Toronto Has Always Been Thus

As so often happens, I discovered this wonderful little tidbit while reading about something entirely different.

Morison, J.L. British Supremacy & Canadian Self-Government, 1839-1854. Glasgow: James MacLehose and Sons, 1919.

As part of his social history of Upper Canada around the time of Rebellion of 1837, Canadian historian J.L. Morison wrote this passage in 1919 by quoting from testimony taken in 1836.

Even back then, Torontonians demonstrated their characteristic — and more importantly, undeserved and unwarranted — arrogance and self-obsession.

Toronto is like a fourth- or fifth-rate provincial town with the pretensions of a capital city.

If anything, this lends credibility to Hartz’s Thesis on Fragment Societies: the city’s first Loyalist inhabitants who settled there en masse in the 1780s and 1790s brought with them from the 13 Colonies a mirror image of American Exceptionalism and Counter-Manifest Destiny — all the self-importance but with none of the real power. Torontonians even use the pronunciation of their city as a shibboleth and mark of distinction.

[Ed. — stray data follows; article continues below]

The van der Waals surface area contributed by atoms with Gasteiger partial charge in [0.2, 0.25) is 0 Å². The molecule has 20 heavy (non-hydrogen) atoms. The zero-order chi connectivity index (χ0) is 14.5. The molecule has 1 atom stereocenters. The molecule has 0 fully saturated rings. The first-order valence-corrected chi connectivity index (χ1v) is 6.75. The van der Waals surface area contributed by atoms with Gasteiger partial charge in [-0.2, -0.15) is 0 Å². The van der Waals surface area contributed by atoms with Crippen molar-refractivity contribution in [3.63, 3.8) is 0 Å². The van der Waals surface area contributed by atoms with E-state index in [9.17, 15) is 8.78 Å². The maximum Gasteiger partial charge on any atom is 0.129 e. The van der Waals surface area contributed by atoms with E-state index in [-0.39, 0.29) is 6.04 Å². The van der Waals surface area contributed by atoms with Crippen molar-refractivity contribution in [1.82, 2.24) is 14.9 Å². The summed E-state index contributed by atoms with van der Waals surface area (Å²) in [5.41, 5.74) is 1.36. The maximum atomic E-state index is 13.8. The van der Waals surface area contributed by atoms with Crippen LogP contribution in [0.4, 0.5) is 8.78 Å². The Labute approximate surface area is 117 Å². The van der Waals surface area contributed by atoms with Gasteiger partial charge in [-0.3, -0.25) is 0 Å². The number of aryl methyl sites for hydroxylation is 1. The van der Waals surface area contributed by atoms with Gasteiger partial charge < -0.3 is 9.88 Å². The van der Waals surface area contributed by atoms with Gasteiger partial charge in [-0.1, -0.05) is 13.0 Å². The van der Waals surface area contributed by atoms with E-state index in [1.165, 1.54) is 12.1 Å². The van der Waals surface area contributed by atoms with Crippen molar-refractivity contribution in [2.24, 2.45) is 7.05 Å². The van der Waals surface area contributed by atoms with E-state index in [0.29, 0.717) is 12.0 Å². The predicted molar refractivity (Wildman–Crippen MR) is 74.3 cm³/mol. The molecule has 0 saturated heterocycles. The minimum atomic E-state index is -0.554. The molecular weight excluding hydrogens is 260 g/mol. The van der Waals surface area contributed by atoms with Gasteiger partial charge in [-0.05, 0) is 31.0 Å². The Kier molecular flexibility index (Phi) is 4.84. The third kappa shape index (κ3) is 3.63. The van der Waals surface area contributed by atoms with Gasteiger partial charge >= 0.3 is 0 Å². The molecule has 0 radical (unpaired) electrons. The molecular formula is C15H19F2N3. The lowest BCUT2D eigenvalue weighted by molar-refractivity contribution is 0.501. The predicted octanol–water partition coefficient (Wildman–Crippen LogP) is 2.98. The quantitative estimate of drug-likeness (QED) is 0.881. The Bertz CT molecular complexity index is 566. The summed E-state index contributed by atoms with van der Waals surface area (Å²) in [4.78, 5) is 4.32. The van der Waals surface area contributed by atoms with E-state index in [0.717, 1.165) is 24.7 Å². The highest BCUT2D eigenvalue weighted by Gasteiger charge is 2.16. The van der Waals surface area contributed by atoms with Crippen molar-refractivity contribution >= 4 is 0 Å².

Toronto — and I say it /təˈɹɒntoʊ/ — has always been thus.

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About J.W.J. Bowden

My area of academic expertise lies in Canadian political institutions, especially the Crown, political executive, and conventions of Responsible Government; since 2011, I have made a valuable contribution to the scholarship by having been published and cited extensively. I’m also a contributing editor to the Dorchester Review and a member of the editorial board of the Journal of Parliamentary and Political Law.
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